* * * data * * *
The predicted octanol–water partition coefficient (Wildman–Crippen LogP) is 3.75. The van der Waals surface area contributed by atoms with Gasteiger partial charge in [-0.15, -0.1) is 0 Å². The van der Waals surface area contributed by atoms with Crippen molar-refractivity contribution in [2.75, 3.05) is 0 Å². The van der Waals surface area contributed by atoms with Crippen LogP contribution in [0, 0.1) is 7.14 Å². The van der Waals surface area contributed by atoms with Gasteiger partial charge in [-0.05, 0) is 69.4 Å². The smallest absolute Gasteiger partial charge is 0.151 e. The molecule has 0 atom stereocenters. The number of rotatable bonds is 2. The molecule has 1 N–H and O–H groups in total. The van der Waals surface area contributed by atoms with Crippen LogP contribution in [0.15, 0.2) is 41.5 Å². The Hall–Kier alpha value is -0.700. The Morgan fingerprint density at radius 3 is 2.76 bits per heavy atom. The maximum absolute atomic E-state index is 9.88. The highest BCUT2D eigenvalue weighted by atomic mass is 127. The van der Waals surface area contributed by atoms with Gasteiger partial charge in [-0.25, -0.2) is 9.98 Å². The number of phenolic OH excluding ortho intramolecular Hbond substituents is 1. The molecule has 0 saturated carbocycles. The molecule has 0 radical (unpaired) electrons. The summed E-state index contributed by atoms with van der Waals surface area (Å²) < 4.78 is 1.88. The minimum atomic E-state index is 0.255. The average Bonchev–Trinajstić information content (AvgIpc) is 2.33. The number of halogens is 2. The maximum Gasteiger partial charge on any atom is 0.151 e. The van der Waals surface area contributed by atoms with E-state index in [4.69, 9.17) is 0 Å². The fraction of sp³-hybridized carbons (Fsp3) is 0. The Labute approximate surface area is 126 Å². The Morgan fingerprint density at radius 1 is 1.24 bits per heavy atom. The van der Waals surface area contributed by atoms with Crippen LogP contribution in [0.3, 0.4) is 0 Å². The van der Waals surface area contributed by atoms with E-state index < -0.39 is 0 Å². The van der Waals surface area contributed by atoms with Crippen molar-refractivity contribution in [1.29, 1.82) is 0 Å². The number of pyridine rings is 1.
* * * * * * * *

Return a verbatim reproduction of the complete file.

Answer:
The predicted octanol–water partition coefficient (Wildman–Crippen LogP) is 3.75. The van der Waals surface area contributed by atoms with Gasteiger partial charge in [-0.15, -0.1) is 0 Å². The van der Waals surface area contributed by atoms with Crippen molar-refractivity contribution in [2.75, 3.05) is 0 Å². The van der Waals surface area contributed by atoms with Crippen LogP contribution in [0, 0.1) is 7.14 Å². The van der Waals surface area contributed by atoms with Gasteiger partial charge in [-0.05, 0) is 69.4 Å². The smallest absolute Gasteiger partial charge is 0.151 e. The molecule has 0 atom stereocenters. The number of rotatable bonds is 2. The molecule has 1 N–H and O–H groups in total. The van der Waals surface area contributed by atoms with Crippen LogP contribution in [0.15, 0.2) is 41.5 Å². The Hall–Kier alpha value is -0.700. The Morgan fingerprint density at radius 3 is 2.76 bits per heavy atom. The maximum absolute atomic E-state index is 9.88. The highest BCUT2D eigenvalue weighted by atomic mass is 127. The van der Waals surface area contributed by atoms with Gasteiger partial charge in [-0.25, -0.2) is 9.98 Å². The number of phenolic OH excluding ortho intramolecular Hbond substituents is 1. The molecule has 0 saturated carbocycles. The molecule has 0 radical (unpaired) electrons. The summed E-state index contributed by atoms with van der Waals surface area (Å²) < 4.78 is 1.88. The minimum atomic E-state index is 0.255. The average Bonchev–Trinajstić information content (AvgIpc) is 2.33. The number of halogens is 2. The maximum Gasteiger partial charge on any atom is 0.151 e. The van der Waals surface area contributed by atoms with E-state index in [4.69, 9.17) is 0 Å². The fraction of sp³-hybridized carbons (Fsp3) is 0. The Labute approximate surface area is 126 Å². The Morgan fingerprint density at radius 1 is 1.24 bits per heavy atom. The van der Waals surface area contributed by atoms with Crippen LogP contribution in [0.3, 0.4) is 0 Å². The van der Waals surface area contributed by atoms with E-state index < -0.39 is 0 Å². The van der Waals surface area contributed by atoms with Crippen molar-refractivity contribution in [1.29, 1.82) is 0 Å². The number of pyridine rings is 1.